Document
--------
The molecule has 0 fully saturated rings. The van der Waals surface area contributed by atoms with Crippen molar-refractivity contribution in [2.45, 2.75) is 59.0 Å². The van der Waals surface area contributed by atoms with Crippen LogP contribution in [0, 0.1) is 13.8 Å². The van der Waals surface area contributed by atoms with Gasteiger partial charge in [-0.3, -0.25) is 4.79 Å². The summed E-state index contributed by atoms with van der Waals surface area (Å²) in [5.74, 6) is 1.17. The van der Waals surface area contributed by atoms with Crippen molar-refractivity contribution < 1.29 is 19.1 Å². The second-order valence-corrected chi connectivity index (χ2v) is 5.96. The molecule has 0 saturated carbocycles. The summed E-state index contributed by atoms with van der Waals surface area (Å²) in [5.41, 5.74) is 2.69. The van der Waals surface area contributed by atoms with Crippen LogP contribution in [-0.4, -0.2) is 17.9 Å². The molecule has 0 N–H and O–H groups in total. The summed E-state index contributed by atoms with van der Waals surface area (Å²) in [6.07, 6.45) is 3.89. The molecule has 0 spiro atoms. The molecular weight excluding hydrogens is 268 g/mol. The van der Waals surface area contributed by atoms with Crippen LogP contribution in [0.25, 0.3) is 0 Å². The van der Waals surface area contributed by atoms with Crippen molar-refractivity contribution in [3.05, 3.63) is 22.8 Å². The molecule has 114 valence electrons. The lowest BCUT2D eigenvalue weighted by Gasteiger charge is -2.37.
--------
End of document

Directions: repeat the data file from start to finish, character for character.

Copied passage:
The molecule has 0 fully saturated rings. The van der Waals surface area contributed by atoms with Crippen molar-refractivity contribution in [2.45, 2.75) is 59.0 Å². The van der Waals surface area contributed by atoms with Crippen LogP contribution in [0, 0.1) is 13.8 Å². The van der Waals surface area contributed by atoms with Gasteiger partial charge in [-0.3, -0.25) is 4.79 Å². The summed E-state index contributed by atoms with van der Waals surface area (Å²) in [5.74, 6) is 1.17. The van der Waals surface area contributed by atoms with Crippen molar-refractivity contribution < 1.29 is 19.1 Å². The second-order valence-corrected chi connectivity index (χ2v) is 5.96. The molecule has 0 saturated carbocycles. The summed E-state index contributed by atoms with van der Waals surface area (Å²) in [5.41, 5.74) is 2.69. The van der Waals surface area contributed by atoms with Crippen LogP contribution in [-0.4, -0.2) is 17.9 Å². The molecule has 0 N–H and O–H groups in total. The summed E-state index contributed by atoms with van der Waals surface area (Å²) in [6.07, 6.45) is 3.89. The molecule has 0 spiro atoms. The molecular weight excluding hydrogens is 268 g/mol. The van der Waals surface area contributed by atoms with Crippen LogP contribution in [0.25, 0.3) is 0 Å². The van der Waals surface area contributed by atoms with Crippen molar-refractivity contribution in [3.05, 3.63) is 22.8 Å². The molecule has 114 valence electrons. The lowest BCUT2D eigenvalue weighted by Gasteiger charge is -2.37.